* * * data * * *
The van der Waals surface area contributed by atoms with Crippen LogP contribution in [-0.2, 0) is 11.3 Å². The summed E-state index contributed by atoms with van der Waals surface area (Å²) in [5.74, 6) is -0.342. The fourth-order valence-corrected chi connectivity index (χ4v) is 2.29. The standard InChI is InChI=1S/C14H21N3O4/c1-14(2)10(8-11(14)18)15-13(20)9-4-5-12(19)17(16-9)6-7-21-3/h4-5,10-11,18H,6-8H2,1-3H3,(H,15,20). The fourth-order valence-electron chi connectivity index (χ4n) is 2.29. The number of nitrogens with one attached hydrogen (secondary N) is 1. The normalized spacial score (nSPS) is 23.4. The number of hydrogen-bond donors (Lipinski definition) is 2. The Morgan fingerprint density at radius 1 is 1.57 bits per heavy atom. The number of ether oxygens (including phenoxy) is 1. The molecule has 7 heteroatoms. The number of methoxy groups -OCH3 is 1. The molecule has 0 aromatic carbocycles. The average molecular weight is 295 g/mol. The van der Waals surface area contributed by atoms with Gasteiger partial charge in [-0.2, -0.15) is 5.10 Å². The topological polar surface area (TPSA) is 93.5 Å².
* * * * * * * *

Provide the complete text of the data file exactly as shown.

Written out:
The van der Waals surface area contributed by atoms with Crippen LogP contribution in [-0.2, 0) is 11.3 Å². The summed E-state index contributed by atoms with van der Waals surface area (Å²) in [5.74, 6) is -0.342. The fourth-order valence-corrected chi connectivity index (χ4v) is 2.29. The standard InChI is InChI=1S/C14H21N3O4/c1-14(2)10(8-11(14)18)15-13(20)9-4-5-12(19)17(16-9)6-7-21-3/h4-5,10-11,18H,6-8H2,1-3H3,(H,15,20). The fourth-order valence-electron chi connectivity index (χ4n) is 2.29. The number of nitrogens with one attached hydrogen (secondary N) is 1. The normalized spacial score (nSPS) is 23.4. The number of hydrogen-bond donors (Lipinski definition) is 2. The Morgan fingerprint density at radius 1 is 1.57 bits per heavy atom. The number of ether oxygens (including phenoxy) is 1. The molecule has 7 heteroatoms. The number of methoxy groups -OCH3 is 1. The molecule has 0 aromatic carbocycles. The average molecular weight is 295 g/mol. The van der Waals surface area contributed by atoms with Gasteiger partial charge in [-0.2, -0.15) is 5.10 Å². The topological polar surface area (TPSA) is 93.5 Å².